Scottish rugby is hopeful that the government will recognise the benefits it brings to the country and will be helped out in what is freely acknowledged as a dire moment of need.
As with all sectors of society, the grim coronavirus pandemic has torn a hole in the SRU’s future projections, with a minimum of £12 million likely to be lost if the home autumn international series is scrapped.
English RFU chief Bill Sweeney told the UK government earlier this week that Twickenham internationals accounted for 85 per cent of revenue in the game south of the border. In Scotland the percentage is even higher.
SRU chief operating officer Dominic McKay was frank and honest in a conversation with media yesterday about the bleakness of the picture ahead, but sought to take positivity from a meeting with the Scottish government and the keen amateur yachtsman clung to an optimism that a path can be navigated through these choppy waters.
“It was a really positive first meeting, and importantly it was ourselves and football together as the two main sports in Scotland, talking with one voice around wanting to support government and how we can get the elite end of the game restarted,” said McKay.
“We gave a presentation which talked about that sort of phased introduction to training, initially for players. And from a rugby perspective what we’d want to do when it’s right and appropriate is: get individual players training at home; then individual players training at BT Murrayfield; then a big group of players training at BT Murrayfield; and then in due course those players being able to play and to train in a contact environment.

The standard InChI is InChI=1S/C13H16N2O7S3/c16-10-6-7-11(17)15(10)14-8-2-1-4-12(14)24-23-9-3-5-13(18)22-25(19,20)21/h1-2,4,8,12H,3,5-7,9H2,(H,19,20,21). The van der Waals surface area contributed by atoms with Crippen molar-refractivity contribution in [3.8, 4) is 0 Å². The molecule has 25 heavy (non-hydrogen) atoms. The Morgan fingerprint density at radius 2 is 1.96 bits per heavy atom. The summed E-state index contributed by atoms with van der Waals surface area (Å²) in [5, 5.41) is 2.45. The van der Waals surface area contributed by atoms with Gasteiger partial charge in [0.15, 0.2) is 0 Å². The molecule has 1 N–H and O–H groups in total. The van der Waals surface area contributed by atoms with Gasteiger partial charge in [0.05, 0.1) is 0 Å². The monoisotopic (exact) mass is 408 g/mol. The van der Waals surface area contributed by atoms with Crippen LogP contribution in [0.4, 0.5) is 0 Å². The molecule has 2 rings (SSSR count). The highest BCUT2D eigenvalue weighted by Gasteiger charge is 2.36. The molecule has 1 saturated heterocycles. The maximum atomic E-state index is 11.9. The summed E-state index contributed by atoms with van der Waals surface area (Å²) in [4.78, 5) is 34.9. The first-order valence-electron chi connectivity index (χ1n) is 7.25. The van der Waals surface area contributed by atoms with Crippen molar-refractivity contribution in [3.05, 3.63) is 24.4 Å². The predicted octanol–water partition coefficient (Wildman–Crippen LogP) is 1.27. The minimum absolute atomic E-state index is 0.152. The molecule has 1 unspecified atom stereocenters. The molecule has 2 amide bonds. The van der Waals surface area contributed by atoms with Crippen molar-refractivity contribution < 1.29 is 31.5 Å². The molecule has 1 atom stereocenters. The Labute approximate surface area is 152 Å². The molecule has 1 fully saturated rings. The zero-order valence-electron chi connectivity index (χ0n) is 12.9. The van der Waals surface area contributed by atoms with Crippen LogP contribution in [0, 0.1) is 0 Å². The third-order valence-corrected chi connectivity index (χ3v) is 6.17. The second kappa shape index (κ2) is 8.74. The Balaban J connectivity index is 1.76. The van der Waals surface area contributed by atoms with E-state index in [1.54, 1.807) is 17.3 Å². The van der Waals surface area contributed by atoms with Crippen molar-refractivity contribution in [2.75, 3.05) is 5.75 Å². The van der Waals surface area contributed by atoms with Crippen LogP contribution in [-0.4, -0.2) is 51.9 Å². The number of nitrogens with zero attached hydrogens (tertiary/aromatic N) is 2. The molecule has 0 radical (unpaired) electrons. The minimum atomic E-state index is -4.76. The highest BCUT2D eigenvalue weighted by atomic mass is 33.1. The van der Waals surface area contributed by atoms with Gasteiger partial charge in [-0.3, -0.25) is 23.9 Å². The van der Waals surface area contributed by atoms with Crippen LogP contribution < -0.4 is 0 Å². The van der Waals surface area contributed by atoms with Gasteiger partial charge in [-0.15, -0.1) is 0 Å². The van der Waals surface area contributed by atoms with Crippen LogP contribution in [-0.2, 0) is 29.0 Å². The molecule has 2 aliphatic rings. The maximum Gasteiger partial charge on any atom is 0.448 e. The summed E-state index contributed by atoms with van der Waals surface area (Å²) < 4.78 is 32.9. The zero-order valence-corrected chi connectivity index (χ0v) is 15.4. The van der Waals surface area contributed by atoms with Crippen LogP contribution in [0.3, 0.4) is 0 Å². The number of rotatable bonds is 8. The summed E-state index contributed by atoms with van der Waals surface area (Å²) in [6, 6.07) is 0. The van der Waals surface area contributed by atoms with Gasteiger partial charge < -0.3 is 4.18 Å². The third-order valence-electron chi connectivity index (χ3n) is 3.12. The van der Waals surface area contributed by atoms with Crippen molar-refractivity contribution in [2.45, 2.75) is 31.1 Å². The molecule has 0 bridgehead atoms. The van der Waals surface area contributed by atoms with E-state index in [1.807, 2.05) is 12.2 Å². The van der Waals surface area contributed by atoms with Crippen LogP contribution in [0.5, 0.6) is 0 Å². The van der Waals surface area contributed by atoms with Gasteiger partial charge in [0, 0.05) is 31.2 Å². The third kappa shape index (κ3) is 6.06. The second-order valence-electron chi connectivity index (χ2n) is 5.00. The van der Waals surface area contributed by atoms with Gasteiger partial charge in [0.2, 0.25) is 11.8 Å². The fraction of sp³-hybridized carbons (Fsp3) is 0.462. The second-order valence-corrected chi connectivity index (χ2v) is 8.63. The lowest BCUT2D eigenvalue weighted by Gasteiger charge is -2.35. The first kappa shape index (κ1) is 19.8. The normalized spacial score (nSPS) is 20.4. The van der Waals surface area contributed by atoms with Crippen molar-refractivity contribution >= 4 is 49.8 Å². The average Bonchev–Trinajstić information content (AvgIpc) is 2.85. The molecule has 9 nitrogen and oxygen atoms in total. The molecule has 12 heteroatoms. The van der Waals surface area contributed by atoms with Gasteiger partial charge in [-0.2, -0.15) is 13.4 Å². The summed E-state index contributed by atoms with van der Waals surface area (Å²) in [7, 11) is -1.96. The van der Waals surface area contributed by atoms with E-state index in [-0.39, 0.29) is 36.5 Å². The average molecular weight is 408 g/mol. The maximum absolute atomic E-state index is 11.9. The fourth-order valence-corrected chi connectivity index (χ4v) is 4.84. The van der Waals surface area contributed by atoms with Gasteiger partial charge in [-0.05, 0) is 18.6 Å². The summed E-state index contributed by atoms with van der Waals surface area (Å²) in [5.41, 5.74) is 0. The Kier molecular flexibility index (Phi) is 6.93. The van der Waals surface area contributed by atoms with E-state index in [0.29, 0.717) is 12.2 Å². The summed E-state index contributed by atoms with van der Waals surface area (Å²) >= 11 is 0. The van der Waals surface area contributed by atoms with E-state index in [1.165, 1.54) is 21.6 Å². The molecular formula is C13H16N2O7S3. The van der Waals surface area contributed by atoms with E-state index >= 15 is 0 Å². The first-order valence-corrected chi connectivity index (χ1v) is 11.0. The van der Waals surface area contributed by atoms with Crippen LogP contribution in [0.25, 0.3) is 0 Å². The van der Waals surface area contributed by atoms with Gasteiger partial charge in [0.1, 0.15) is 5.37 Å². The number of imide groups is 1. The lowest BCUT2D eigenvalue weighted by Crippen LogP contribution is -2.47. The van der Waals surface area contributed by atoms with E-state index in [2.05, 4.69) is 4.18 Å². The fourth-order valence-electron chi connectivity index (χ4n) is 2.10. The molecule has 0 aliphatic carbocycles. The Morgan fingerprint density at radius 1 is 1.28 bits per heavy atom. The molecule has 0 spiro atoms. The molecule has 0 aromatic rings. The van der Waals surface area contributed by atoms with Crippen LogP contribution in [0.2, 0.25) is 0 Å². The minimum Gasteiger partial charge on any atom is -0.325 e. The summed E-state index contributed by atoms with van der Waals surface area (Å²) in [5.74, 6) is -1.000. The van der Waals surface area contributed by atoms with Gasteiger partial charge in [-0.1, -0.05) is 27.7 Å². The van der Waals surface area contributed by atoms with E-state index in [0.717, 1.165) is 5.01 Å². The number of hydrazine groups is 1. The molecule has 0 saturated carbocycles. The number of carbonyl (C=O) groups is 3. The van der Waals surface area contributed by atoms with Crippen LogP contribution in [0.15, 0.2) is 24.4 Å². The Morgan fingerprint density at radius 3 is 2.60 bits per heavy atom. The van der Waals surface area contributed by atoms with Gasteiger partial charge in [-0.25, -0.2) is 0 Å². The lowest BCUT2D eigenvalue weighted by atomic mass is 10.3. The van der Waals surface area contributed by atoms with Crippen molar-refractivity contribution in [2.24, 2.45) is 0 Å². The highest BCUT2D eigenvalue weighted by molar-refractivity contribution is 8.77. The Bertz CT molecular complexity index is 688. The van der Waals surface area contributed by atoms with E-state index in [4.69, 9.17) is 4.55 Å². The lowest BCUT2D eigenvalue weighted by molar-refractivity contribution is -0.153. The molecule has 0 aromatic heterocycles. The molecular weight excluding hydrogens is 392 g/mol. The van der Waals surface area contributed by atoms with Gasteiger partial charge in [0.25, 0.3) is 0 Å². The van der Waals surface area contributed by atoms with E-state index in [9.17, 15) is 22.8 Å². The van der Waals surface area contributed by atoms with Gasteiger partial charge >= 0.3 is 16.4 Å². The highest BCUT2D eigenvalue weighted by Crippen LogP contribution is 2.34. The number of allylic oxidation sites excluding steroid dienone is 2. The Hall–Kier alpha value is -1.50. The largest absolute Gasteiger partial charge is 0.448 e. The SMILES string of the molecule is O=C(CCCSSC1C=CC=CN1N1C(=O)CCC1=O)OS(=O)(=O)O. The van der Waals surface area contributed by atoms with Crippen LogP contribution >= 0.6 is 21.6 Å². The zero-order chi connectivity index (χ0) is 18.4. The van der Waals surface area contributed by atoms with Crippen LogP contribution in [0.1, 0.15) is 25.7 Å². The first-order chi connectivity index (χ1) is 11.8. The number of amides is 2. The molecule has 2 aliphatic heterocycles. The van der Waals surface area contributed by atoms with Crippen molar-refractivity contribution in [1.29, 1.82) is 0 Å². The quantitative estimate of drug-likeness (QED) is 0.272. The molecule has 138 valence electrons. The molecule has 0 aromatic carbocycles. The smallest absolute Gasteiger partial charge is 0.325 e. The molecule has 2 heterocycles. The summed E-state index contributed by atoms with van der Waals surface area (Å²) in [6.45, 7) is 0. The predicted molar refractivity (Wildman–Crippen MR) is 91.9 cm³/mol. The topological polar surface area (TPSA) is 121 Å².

“The next level up then is potentially playing a game against each other [Glasgow v Edinburgh]. And that could be some way off.”
With the picture increasingly becoming clear that any phased release of lockdown is likely to come with tight social distancing regulations in force before treatment or, crucially, a vaccine can be found to fight this pestilent threat to the nation’s well-being, McKay was realistic.
“The focus of our presentation was about recognising that it’s going to take time. It’s a step process around training. From a rugby perspective, it’s entirely possible that it could take eight to ten weeks before our players are back up to the physical condition they would expect to be in before they could play a competitive match.
“So we’ve got time during that period of players being conditioned to continually adjust and review and reflect on what’s happening in the environment.
“We’re perhaps not the same as other sports that are desperate to start immediately, and we recognise that our players need time to do a pre-season.”
Asked if a Glasgow v Edinburgh match at some point (the 1872 Cup series was tied 1-1 before the Guinness Pro14 was indefinitely suspended) McKay, who is effectively No 2 to chief executive Mark Dodson on the SRU executive said: “It is probably too soon to be talking about ‘likely’ anything in the current environment, but what we presented is what we felt is a solution to addressing initial issues around training.
“Then we have to come back and share and keep having that dialogue with the government and other sports around best practice on how you graduate to that next level of contact training and thereafter playing a game, and that game may well be behind closed doors.
“So, it is just a step by step gradual process, and we’ll just keep learning and sharing best practice, both in Scotland and importantly as part of our Threat Management Group.
“We are tapping into the WHO and IOC and other governing bodies, to make sure we are taking the best from others to feed into our own thinking – because other countries are at different points in the trajectory in respect of tackling this enormous challenge s.
“So we want to be sure we have a close handle on the most recent thoughts.”
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